The limitations of the accountant’s involvement need to be understood. The accountant does not perform an audit and he does not consider the reasonableness of the charges. He is required to look at only a small sample of the transactions and check that they are supported by receipts or other evidence. He will look at whether or not the accounts are extracted correctly from the accounting records but often he will be the person who prepares the accounts. He will also look at the bank reconciliation at the year end only ie one day out of 365. The accountant usually reports to the RMC or its directors and not to the leaseholders; he will usually state within his report that he does not accept or assume responsibility to anyone other than the landlord.

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                          #42
                          Originally posted by johnwilkes View Post

                          Yes, leaseholder can challenge service charges but only reasonableness, which must be supported by, for example, alternative quotes for services. Otherwise, my application will be lost and I will have to bear costs.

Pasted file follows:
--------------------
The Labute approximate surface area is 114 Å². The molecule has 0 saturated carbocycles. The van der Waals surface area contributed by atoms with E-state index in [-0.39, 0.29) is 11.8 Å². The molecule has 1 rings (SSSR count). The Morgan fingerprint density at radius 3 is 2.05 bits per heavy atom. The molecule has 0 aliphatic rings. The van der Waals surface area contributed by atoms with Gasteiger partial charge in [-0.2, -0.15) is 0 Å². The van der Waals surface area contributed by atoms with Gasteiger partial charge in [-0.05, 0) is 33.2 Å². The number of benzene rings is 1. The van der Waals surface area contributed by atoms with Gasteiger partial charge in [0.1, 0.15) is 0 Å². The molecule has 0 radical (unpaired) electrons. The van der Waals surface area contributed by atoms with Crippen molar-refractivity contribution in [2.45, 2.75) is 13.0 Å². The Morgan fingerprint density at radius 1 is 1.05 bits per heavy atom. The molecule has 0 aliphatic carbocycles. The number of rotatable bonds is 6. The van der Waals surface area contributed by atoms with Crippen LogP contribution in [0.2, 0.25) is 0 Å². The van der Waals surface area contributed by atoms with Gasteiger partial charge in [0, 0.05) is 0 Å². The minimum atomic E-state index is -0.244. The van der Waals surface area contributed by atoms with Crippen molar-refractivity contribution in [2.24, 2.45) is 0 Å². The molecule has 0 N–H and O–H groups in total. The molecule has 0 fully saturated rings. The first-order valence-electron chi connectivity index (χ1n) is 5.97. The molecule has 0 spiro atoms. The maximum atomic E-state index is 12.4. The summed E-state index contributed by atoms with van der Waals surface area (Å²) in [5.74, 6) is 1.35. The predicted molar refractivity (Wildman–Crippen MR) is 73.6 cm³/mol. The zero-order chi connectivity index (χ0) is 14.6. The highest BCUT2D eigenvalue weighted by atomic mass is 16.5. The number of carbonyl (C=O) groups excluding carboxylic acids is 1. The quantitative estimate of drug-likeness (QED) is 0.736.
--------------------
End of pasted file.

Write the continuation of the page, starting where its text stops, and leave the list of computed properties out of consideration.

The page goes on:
You are right that a leaseholder can challenge the reasonableness of the charges and it will certainly assist if you have an alternative quote for the same work but there is nothing to stop you from asking the FTT to look at an invoice and determine whether or not the cost is reasonable.

                          There are other issues which you can raise with the FTT eg whether or not a demand was properly issued, whether or not expenditure is permitted within the terms of the lease, the standard of a service, whether or not the freeholder followed the consultation procedure, whether or not a demand is being made more than 18 months after the expenditure was incurred.